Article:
The sought-for “common intention” is rarely, if ever, express; the courts must glean ‘phantom intent’ from the conduct of the parties. The most relevant conduct is that pertaining to the financial arrangements in the acquisition of property. Failing evidence of direct contribution by a spouse, there may be evidence of indirect benefits conferred: where, for example, one partner pays for the necessaries while the other retires the mortgage loan over a period of years, Fibance v. Fibance,  1 All E.R. 357.
 Dickson J. went on to state at p. 844:
Although the resulting trust approach will often afford a wife the relief she seeks, the resulting trust is not available, as Professor Waters points out, (at p. 374): “where the imputation of intention is impossible or unreasonable”. One cannot imply an intention that the wife should have an interest if her conduct before or after the acquisition of the property is “wholly ambiguous”, or its association with the alleged agreement “altogether tenuous”. Where evidence is inconsistent with resulting trust, the court has the choice of denying a remedy or accepting the constructive trust.
 As can be seen, in distinguishing between resulting and constructive trusts, much attention has been given to the issue of intention and how it is to be determined. However, there is no suggestion that contribution of some sort to the acquisition or maintenance of property, whether direct of [sic] indirect, is not required.
 In the case before me, I have no difficulty in concluding that the plaintiff has proved that she is entitled to an equal interest in the company by way of a resulting trust. I conclude that the plaintiff has established that a common intention existed that the parties own the pet shop business together and that they become equal shareholders in the company.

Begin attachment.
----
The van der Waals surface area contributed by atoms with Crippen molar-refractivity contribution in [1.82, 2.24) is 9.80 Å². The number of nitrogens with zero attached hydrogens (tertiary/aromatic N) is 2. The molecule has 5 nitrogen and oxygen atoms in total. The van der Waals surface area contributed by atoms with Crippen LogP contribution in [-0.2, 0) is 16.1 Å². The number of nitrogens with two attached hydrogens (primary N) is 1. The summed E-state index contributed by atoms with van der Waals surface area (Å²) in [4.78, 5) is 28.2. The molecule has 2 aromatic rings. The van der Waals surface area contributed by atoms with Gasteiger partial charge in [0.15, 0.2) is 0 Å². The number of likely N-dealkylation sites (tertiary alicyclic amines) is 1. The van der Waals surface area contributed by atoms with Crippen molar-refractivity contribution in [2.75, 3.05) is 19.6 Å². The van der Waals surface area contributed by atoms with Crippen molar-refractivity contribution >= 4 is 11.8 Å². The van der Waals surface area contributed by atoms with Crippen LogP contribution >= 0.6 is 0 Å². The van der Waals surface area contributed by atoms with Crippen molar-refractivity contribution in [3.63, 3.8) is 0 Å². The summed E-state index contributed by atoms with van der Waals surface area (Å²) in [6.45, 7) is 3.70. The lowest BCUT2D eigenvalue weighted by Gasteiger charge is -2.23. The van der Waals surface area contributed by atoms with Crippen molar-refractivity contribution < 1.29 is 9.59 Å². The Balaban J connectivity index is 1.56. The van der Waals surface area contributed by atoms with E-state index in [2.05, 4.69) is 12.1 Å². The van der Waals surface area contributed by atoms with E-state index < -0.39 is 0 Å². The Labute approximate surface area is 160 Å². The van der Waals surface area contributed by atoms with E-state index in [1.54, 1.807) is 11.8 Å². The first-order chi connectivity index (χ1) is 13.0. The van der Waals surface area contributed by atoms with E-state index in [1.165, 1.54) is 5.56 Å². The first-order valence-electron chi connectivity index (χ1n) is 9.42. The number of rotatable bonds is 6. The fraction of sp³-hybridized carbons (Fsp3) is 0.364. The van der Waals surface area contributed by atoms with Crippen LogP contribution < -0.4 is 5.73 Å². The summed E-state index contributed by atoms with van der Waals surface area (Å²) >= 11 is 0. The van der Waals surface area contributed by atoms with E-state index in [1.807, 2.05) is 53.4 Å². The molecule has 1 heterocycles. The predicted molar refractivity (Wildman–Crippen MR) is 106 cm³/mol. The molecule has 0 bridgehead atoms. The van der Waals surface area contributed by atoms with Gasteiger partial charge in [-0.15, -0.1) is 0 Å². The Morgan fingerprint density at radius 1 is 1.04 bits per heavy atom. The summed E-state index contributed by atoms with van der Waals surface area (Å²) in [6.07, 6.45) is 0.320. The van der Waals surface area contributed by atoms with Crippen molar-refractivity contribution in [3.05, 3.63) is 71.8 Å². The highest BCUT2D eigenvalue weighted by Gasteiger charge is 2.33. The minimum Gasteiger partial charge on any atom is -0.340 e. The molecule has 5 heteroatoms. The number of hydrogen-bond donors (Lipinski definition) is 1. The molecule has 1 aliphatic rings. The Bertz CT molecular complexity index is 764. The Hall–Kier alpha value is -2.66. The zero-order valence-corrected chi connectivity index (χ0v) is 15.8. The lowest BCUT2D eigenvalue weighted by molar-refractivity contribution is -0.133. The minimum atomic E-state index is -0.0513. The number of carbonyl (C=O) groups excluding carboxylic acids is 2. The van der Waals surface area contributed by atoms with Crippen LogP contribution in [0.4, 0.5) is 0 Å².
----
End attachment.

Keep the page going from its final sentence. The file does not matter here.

The defendant told the plaintiff that they would have equal shares in the company. The plaintiff accepted that since she agreed to the borrowing of a substantial portion of the funds required for the establishment of the pet shop business on the security of their jointly held matrimonial home. If $4,000. was contributed to the company at the time of the establishment of the pet shop, those funds came out of the joint bank accounts of the plaintiff and the defendant. While the plaintiff had not been working outside her home in the five years prior to the establishment of the pet shop business, her earnings prior to that time had gone into the couple’s joint bank account.
 The plaintiff also had assumed a major role in housekeeping and child rearing during the couple’s co-habitation. Further, prior and subsequent to the establishment of the pet shop business, both parties contributed substantial labour to the business, first in setting up the business and then to running the business.
 The treatment of compensation to the plaintiff for her labour and the treatment of available cash in the business was also consistent with the defendant’s expressed intention that the plaintiff was to be an owner of the business and an equal shareholder. The plaintiff was not paid a set salary. Instead, available cash was used for income splitting by means of cheques which the defendant caused the company to issue to the plaintiff, which she in turn endorsed so that the defendant could deposit them in their joint account to be used for family needs or in the acquisition of other assets.